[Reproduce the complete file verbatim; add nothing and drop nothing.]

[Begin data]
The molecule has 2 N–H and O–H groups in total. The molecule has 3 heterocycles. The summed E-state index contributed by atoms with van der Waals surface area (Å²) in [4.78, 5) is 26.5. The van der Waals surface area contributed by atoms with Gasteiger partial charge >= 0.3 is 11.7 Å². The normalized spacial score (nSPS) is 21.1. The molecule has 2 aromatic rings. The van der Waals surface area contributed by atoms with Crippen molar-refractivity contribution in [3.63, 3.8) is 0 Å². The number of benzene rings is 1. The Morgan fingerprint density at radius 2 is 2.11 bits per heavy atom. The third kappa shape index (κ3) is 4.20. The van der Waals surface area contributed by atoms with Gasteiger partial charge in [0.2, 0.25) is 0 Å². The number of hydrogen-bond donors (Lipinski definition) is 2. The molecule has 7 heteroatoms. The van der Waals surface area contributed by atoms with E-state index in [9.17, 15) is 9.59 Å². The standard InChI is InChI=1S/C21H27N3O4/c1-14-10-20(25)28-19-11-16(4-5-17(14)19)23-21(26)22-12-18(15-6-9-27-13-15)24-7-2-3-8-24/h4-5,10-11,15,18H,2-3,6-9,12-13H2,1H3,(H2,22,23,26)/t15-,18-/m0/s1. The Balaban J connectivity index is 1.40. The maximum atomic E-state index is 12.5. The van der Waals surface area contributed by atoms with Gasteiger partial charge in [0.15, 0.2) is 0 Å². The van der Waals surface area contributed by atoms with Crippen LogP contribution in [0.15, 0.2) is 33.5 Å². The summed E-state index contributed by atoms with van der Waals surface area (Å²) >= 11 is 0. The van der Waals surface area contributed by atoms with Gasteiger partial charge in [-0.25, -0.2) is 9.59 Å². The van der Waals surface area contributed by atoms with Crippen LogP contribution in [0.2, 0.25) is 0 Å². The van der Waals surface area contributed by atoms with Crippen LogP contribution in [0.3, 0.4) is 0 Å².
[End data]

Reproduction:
The molecule has 2 N–H and O–H groups in total. The molecule has 3 heterocycles. The summed E-state index contributed by atoms with van der Waals surface area (Å²) in [4.78, 5) is 26.5. The van der Waals surface area contributed by atoms with Gasteiger partial charge >= 0.3 is 11.7 Å². The normalized spacial score (nSPS) is 21.1. The molecule has 2 aromatic rings. The van der Waals surface area contributed by atoms with Crippen molar-refractivity contribution in [3.63, 3.8) is 0 Å². The number of benzene rings is 1. The Morgan fingerprint density at radius 2 is 2.11 bits per heavy atom. The third kappa shape index (κ3) is 4.20. The van der Waals surface area contributed by atoms with Gasteiger partial charge in [0.2, 0.25) is 0 Å². The number of hydrogen-bond donors (Lipinski definition) is 2. The molecule has 7 heteroatoms. The van der Waals surface area contributed by atoms with E-state index in [9.17, 15) is 9.59 Å². The standard InChI is InChI=1S/C21H27N3O4/c1-14-10-20(25)28-19-11-16(4-5-17(14)19)23-21(26)22-12-18(15-6-9-27-13-15)24-7-2-3-8-24/h4-5,10-11,15,18H,2-3,6-9,12-13H2,1H3,(H2,22,23,26)/t15-,18-/m0/s1. The Balaban J connectivity index is 1.40. The maximum atomic E-state index is 12.5. The van der Waals surface area contributed by atoms with Gasteiger partial charge in [0.15, 0.2) is 0 Å². The van der Waals surface area contributed by atoms with Crippen LogP contribution in [0.15, 0.2) is 33.5 Å². The summed E-state index contributed by atoms with van der Waals surface area (Å²) >= 11 is 0. The van der Waals surface area contributed by atoms with Gasteiger partial charge in [-0.25, -0.2) is 9.59 Å². The van der Waals surface area contributed by atoms with Crippen LogP contribution in [0.2, 0.25) is 0 Å². The van der Waals surface area contributed by atoms with Crippen LogP contribution in [0.3, 0.4) is 0 Å².